Achievement in U.S. elementary schools lags behind many industrialized countries. The U.S. comes in16th in science and 23rd in math. Our major economic competitors -- China, Japan, Canada, Germany and Korea -- are far ahead. So why is it so hard for us to implement new approaches that will improve our kids’ performance?
In spite of a number of innovative proposals for reform put forth by concerned legislators, my home state of Louisiana ranks at or near the bottom in every national survey of educational achievement. House education committee chairman Steve Carter, from Baton Rouge, has been in the forefront of some of these proposals. In addition to other initiatives, he’s a major proponent of charter schools.
Charter schools are independent public schools that are not constrained by the statewide one-size-fits-all requirements often placed on local schools. Charter schools are able to be more innovative in developing curricula, hiring teachers, and structuring the school day.
A key benefit of charter schools is that parents have a choice. They pick the school and are not forced into making their kids attend a specific local school. In just about everything else you do, there’s a choice. But not in where your kid goes to school. Choice fosters competition. For many, the lack of competition is a key component in the weakness of the American educational system. To be successful, schools have to compete. That’s the key to charter schools. To be successful, they have to compete. And the students are the beneficiaries.
I saw first hand how successful charter schools can be in New York last week. My oldest daughter Campbell was honored at a dinner for her work in support of the Success Academy Charter Network. A thousand people turned out for the gathering with former Florida Governor Jeb Bush as the keynote speaker. The event raised nine million dollars.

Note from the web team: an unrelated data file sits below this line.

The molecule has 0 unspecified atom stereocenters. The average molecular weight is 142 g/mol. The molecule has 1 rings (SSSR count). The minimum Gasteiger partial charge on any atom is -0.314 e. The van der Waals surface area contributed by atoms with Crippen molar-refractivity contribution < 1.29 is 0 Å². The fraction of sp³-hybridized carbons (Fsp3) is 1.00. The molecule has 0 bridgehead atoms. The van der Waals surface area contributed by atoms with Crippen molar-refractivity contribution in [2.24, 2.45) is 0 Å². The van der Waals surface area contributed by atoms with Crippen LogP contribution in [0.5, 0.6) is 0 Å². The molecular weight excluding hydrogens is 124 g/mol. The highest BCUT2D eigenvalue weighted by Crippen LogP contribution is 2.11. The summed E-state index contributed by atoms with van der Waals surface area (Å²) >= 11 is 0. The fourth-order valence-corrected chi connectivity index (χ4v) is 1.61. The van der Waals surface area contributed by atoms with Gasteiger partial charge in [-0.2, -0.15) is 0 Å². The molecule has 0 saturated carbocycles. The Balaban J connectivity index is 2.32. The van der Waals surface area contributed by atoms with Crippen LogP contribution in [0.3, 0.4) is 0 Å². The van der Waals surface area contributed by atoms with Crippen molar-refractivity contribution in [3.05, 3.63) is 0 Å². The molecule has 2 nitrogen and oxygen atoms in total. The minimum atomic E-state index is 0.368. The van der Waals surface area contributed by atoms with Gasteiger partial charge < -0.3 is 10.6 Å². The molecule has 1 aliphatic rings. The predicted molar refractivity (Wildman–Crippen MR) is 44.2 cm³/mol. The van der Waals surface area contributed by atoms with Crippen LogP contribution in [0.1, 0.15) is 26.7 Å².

To show how successful charters can be, Success Academy has opened 32 schools for 9,000 students. And get this. The student achievement is remarkable. Students at Success Academy ranked in the top 1 percent of all New York schools in math, and the top 7 percent in English. The racial makeup always comes up, doesn’t it? Only 3 percent of the kids are white. So much for not being able to close the racial achievement gap. As Campbell told the crowd, “demography is not destiny.”
She did not mince words to those who, in many states like Louisiana, continue to try to put up roadblocks to stop the growth of charter schools. “It’s a fight,” Campbell told the crowd last week. “We have to fight for these schools. I wish we didn’t. It amazes me that there could be anything controversial about the achievements of these extraordinary kids. It amazes me that anyone would dare try to choke one of the most exciting, innovative things happening in public education.”
And she answered some critics who say that all kids cannot attend charter schools. “No one is saying that every public school student should be moved into a charter. All we say is that the excellence of our charters should be moved into every public school.”
So it took a girl raised in Ferriday, Louisiana to go to the Big Apple and lead the charge for public school reform. Yes, this is a proud papa talking. But you cannot argue with success.
Right now, in the Louisiana legislature, there is an effort to curtail and limit the growth of charter schools. What a mistake this would be. Campbell put it this way. “You can tell who’s on the losing side of an issue when what they fear most is competition. By saving children and giving them a chance, these schools remind everyone what these kids are being saved from-an education system that has lost its way.”